Plant invasion under global changes
Biotic exchange is itself a major component of global environmental change, but it might be strongly affected by other global change components such as global warming, extreme drought, CO2 enrichment, ozone enrichment, and nitrogen deposition. We use meta-analysis and experimental studies to test how different global change components interact with each other to affect plant invasion, and how global changes indirectly affect plant invasion (i.e. considering the roles of other trophic levels).
Related Publications: Liu et al. (2016) Global Change Biology; Jia et al. (2016) Frontiers in Plant Science; Liu et al. (2018) Oecologia.
Additionally, global environmental change not only affects mean environmental conditions but also their variability. However, most studies have focused on changes in means values, and only few studies have manipulated variability in global change components. Therefore, we use multispecies experiments to test how environmental variability (i.e. nutrient variability) affect plant invasion, and explain the mechnisms behind it.
Related Publications: Liu et al. (2017) Journal of Ecology; Liu et al. (2018) Functional Ecology; Liu et al. (2019) Functional Ecology
Besides the alien plant invasion, we also do some researches on neo-native plant invasions under global change. Specifically, we want to answer the two questions: (1) what is the drivers of woody plant invasion in wetland and grassland? (2) How do the range-expanding plant species interact with resident organisms under global changes?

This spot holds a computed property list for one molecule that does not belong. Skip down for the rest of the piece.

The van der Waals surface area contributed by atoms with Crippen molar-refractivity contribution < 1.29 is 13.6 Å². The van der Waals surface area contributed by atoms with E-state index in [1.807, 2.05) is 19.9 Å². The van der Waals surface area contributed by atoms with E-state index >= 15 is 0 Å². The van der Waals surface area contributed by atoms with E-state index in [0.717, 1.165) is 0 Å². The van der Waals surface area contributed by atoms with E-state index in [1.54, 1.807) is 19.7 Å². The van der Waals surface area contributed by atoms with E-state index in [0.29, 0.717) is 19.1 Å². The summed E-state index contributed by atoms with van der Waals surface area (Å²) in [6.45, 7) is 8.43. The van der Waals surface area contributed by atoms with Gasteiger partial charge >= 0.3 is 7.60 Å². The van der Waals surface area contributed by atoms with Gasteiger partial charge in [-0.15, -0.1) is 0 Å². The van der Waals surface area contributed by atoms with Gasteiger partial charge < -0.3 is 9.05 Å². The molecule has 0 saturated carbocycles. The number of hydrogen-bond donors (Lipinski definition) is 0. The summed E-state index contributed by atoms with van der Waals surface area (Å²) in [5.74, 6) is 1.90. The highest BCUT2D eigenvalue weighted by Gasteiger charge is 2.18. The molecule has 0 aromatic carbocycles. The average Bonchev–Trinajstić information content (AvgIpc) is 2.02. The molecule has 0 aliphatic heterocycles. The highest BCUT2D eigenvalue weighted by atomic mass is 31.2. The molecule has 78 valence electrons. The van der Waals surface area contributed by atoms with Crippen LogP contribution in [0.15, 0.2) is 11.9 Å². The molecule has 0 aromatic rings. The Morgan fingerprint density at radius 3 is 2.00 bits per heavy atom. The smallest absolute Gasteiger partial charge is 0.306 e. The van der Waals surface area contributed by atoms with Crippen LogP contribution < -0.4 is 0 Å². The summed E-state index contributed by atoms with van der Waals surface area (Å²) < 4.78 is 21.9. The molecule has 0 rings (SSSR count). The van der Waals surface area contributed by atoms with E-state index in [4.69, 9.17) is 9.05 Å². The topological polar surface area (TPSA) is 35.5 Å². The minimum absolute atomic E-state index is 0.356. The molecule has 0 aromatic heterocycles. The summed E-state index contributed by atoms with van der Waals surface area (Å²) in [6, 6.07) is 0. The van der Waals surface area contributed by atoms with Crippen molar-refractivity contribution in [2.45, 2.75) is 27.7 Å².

Mechnisms of plant invasion
As Invasive alien plant species threaten native biodiversity, disrupt ecosystem functions, and cause large economic damage, it is an important and hot topic in ecology to explain why the alien species become invasive. Although dozens of classical hypotheses proposed to explain plant invasion, in our lab, we mainly focus on the Novel Weapon Hypothesis, Resource Fluctuation Hypothesis, Enemy Release Hypothesis, Diversity Resistant Hypothesis, Ecosystem Disturbance Hypothesis, Invasional Meltdown Hypothesis. We try to provide more and deep insights on the mechnisms of plant invasion success using meta-analysis and experimental studies.
Related Publications: Qi et al. (2020) Oecologia; Zhang et al. 2020, Ecology; Zhang et al. 2020, Ecology Letters; Zhang et al. 2020, Nature Ecology & Evolution; Liu et al. (2021) Oikos
Adaptive phenotypic plasticity
Adaptive phenotypic plasticity can be very advantageous for plants, because it may increase environmental tolerance (fitness homeostasis). We use experimental studies and meta-analysis to test the importance of phenotypic plasticity on plant success under global changes, and assess which trait response to environment changes is adaptive.
Related Publications: Liu et al. (2013；2014；2015) Ecology and Evolution; Liu et al. (2016) AoB Plants; Liu et al. (2016) Annals of Botany
Environmental pollution effects on plants
Human activity caused many environmental changes on the planet. During the past decades, ecologists have already researched the ecological consequences of many global changes (e.g. climate change, biological invasions and eutrophication), and have started to find some general patterns. However, some other global changes have started to receive research attention only recently (e.g. light pollution, plastic pollution). Therefore, as a side research point of interest, we want to research (1) the indirect and indirect ecological consequences of light pollution on plants, and (2) the effects of microplastic pollution on terrestrial ecosystem, mainly focusing on plant and soil.
Related Publications: Speisser et al. (2021) Journal of Ecology